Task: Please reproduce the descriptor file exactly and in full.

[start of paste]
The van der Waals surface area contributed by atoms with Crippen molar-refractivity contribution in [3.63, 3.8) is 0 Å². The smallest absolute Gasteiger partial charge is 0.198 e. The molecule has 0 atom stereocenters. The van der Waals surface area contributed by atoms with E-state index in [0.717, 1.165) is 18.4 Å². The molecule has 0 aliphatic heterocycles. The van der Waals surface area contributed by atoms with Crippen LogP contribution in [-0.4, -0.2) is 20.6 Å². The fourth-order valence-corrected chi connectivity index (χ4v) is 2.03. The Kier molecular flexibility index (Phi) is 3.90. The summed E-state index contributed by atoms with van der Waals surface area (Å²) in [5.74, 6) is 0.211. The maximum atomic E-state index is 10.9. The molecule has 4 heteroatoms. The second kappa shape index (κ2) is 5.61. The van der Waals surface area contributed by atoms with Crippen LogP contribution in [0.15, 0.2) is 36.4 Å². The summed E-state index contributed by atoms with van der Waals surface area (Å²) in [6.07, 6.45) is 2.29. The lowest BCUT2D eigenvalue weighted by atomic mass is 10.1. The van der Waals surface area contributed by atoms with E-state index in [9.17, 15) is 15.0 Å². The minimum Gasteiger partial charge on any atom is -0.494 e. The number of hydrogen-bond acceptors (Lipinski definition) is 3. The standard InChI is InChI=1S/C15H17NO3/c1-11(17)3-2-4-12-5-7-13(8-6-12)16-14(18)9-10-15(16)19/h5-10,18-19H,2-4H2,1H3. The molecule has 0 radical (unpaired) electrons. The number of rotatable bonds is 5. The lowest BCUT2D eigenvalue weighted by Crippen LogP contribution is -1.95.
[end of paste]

The van der Waals surface area contributed by atoms with Crippen molar-refractivity contribution in [3.63, 3.8) is 0 Å². The smallest absolute Gasteiger partial charge is 0.198 e. The molecule has 0 atom stereocenters. The van der Waals surface area contributed by atoms with E-state index in [0.717, 1.165) is 18.4 Å². The molecule has 0 aliphatic heterocycles. The van der Waals surface area contributed by atoms with Crippen LogP contribution in [-0.4, -0.2) is 20.6 Å². The fourth-order valence-corrected chi connectivity index (χ4v) is 2.03. The Kier molecular flexibility index (Phi) is 3.90. The summed E-state index contributed by atoms with van der Waals surface area (Å²) in [5.74, 6) is 0.211. The maximum atomic E-state index is 10.9. The molecule has 4 heteroatoms. The second kappa shape index (κ2) is 5.61. The van der Waals surface area contributed by atoms with Crippen LogP contribution in [0.15, 0.2) is 36.4 Å². The summed E-state index contributed by atoms with van der Waals surface area (Å²) in [6.07, 6.45) is 2.29. The lowest BCUT2D eigenvalue weighted by atomic mass is 10.1. The van der Waals surface area contributed by atoms with E-state index in [9.17, 15) is 15.0 Å². The minimum Gasteiger partial charge on any atom is -0.494 e. The number of hydrogen-bond acceptors (Lipinski definition) is 3. The standard InChI is InChI=1S/C15H17NO3/c1-11(17)3-2-4-12-5-7-13(8-6-12)16-14(18)9-10-15(16)19/h5-10,18-19H,2-4H2,1H3. The molecule has 0 radical (unpaired) electrons. The number of rotatable bonds is 5. The lowest BCUT2D eigenvalue weighted by Crippen LogP contribution is -1.95.